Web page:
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I have a dumb question regarding VLAN and switching.

Suppose I have a switch that receives some incoming packets which are tagged with different VLANs. The packets' destinations are to the router which is connected to the switch also:

Host ----> Switch --(trunk)---> Router

The reason why the host send out the packets with different kind of VLAN is that the Host has a lot of VMs inside and the VM are connected with different sub-interfaces internally

My question is that how does the switch treats the incoming packet if they are tagged with VLAN? Will the switch drops the packets or will the switch forward it to the router?

Thanks.

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    This depends on the specific switch (Cisco vs. HP vs. Nortel) and how it has been configured. Some switches will pass a "tagged frame" the same as any other frame. At layer-2, the switch doesn't have to care what the protocol is (0x8100 for 802.1q, vs. anything else) Most switches, however, are "VLAN aware" and have special processing for 802.1q frames. – Ricky Beam Jul 2 '15 at 21:44
  • Is the link between the Host and the Switch configured as a Trunk on the switch? Or as an access port on the Switch (If so, what VLAN)? – Eddie Sep 30 '15 at 20:19
  • Maybe you should read up on the basics. Oh and there are many other interesting questions about this on the site, like networkengineering.stackexchange.com/questions/6483/… – Marki Jan 1 '16 at 22:35
  • Did any answer help you? If so, you should accept the answer so that the question doesn't keep popping up forever, looking for an answer. Alternatively, you could provide and accept your own answer. – Ron Maupin Aug 11 '17 at 18:22
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In a perfect world, the switch should only pass Ethernet frames that are tagged if it is specifically configured with those VLAN IDs trunked on that interface, or if a VLAN with a matching VLAN ID is the native/access VLAN on that interface.

Frames with tags that are unknown to the switch should be dropped.

However: on some unmanaged switches I have seen instances where the switch will completely ignore the Ethertype (indicating a tagged frame) and simply forward based on Destination MAC, passing the frame through the switch and maintaining the 802.1Q header (essentially acting as a hub with MAC learning).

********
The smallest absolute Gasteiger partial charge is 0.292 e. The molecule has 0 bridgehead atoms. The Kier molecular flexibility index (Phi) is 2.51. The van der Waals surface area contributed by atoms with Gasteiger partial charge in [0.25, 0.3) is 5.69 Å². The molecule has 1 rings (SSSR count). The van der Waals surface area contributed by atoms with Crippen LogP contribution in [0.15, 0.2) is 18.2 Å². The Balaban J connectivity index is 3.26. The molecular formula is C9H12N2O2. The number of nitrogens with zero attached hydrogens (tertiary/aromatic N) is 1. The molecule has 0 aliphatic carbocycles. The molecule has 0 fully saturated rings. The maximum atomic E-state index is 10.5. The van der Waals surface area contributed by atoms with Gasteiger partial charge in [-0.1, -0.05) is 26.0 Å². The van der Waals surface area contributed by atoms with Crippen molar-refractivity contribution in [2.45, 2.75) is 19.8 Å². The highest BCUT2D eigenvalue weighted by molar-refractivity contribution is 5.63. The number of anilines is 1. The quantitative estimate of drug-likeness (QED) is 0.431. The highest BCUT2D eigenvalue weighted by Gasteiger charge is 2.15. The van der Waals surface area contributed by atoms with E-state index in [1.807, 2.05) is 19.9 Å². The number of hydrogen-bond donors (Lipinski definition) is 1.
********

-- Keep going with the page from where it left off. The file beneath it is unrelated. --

In this case, your router should then drop the tagged frame if is not configured to receive one, even if the frame was destined for a local MAC address.

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All packets internal to a switch is associated with a vlan id.

They get the vlan id in one of two ways, 1. when entering on a normal access port, the port is associated with a vlan, default 1, but this can be changed. 2. when entering on a trunk/tagged port the packet arrives with a vlan id.

When packets leave a switch port there is again 2 choices. 1. on a access port, only packets that match the port vlan is allowed out, and the vlan id is stripped and only a plain Ethernet packet leave. 3. on a trunk/tagged port, the packet is transmitted with it's vlan tag (for native vlan it is also stripped)

To answer the question we would have to guess some of the information not provided. Senario A: both ports on the switch are access port on same vlan. Tagged packet arrives on VM-in port, and get sent out Router-out port with vlan tag. Possible problems with mtu as vlan tag increase's packet length and for maximum size frames could be dropped. (Inside the switch the packet will have double vlan tags, but only single original vlan tag when leaving.)

Senario B: Switch is properly configured with trunk ports for VM-in and Router out. Packets from VM will hit switch with vlan tag, tag preserved in switch and packets out to router will be tagged, router will need vlan sub-interfaces for each vlan to accept packets.

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